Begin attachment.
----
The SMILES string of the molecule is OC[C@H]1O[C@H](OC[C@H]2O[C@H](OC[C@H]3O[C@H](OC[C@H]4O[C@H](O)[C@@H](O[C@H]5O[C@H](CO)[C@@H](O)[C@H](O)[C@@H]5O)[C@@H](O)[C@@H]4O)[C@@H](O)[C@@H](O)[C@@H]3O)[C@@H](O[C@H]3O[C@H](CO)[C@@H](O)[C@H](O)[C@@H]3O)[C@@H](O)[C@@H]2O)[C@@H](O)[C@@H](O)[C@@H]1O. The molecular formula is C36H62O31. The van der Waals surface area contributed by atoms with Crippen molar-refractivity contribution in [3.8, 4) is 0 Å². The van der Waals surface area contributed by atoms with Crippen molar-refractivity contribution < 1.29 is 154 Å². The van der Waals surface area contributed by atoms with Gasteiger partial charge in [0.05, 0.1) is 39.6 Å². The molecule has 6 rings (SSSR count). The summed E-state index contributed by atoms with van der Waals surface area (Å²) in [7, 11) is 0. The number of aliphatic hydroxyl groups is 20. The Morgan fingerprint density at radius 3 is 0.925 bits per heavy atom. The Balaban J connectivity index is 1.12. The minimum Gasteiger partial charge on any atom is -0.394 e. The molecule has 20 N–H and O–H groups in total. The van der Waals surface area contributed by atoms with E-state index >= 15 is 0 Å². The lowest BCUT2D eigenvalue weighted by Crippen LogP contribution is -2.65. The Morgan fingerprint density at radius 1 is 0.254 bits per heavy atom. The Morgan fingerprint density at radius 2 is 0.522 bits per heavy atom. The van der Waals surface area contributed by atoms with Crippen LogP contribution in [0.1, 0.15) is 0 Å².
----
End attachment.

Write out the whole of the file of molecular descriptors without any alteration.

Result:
The SMILES string of the molecule is OC[C@H]1O[C@H](OC[C@H]2O[C@H](OC[C@H]3O[C@H](OC[C@H]4O[C@H](O)[C@@H](O[C@H]5O[C@H](CO)[C@@H](O)[C@H](O)[C@@H]5O)[C@@H](O)[C@@H]4O)[C@@H](O)[C@@H](O)[C@@H]3O)[C@@H](O[C@H]3O[C@H](CO)[C@@H](O)[C@H](O)[C@@H]3O)[C@@H](O)[C@@H]2O)[C@@H](O)[C@@H](O)[C@@H]1O. The molecular formula is C36H62O31. The van der Waals surface area contributed by atoms with Crippen molar-refractivity contribution in [3.8, 4) is 0 Å². The van der Waals surface area contributed by atoms with Crippen molar-refractivity contribution < 1.29 is 154 Å². The van der Waals surface area contributed by atoms with Gasteiger partial charge in [0.05, 0.1) is 39.6 Å². The molecule has 6 rings (SSSR count). The summed E-state index contributed by atoms with van der Waals surface area (Å²) in [7, 11) is 0. The number of aliphatic hydroxyl groups is 20. The Morgan fingerprint density at radius 3 is 0.925 bits per heavy atom. The Balaban J connectivity index is 1.12. The minimum Gasteiger partial charge on any atom is -0.394 e. The molecule has 20 N–H and O–H groups in total. The van der Waals surface area contributed by atoms with E-state index >= 15 is 0 Å². The lowest BCUT2D eigenvalue weighted by Crippen LogP contribution is -2.65. The Morgan fingerprint density at radius 1 is 0.254 bits per heavy atom. The Morgan fingerprint density at radius 2 is 0.522 bits per heavy atom. The van der Waals surface area contributed by atoms with Crippen LogP contribution in [0.1, 0.15) is 0 Å².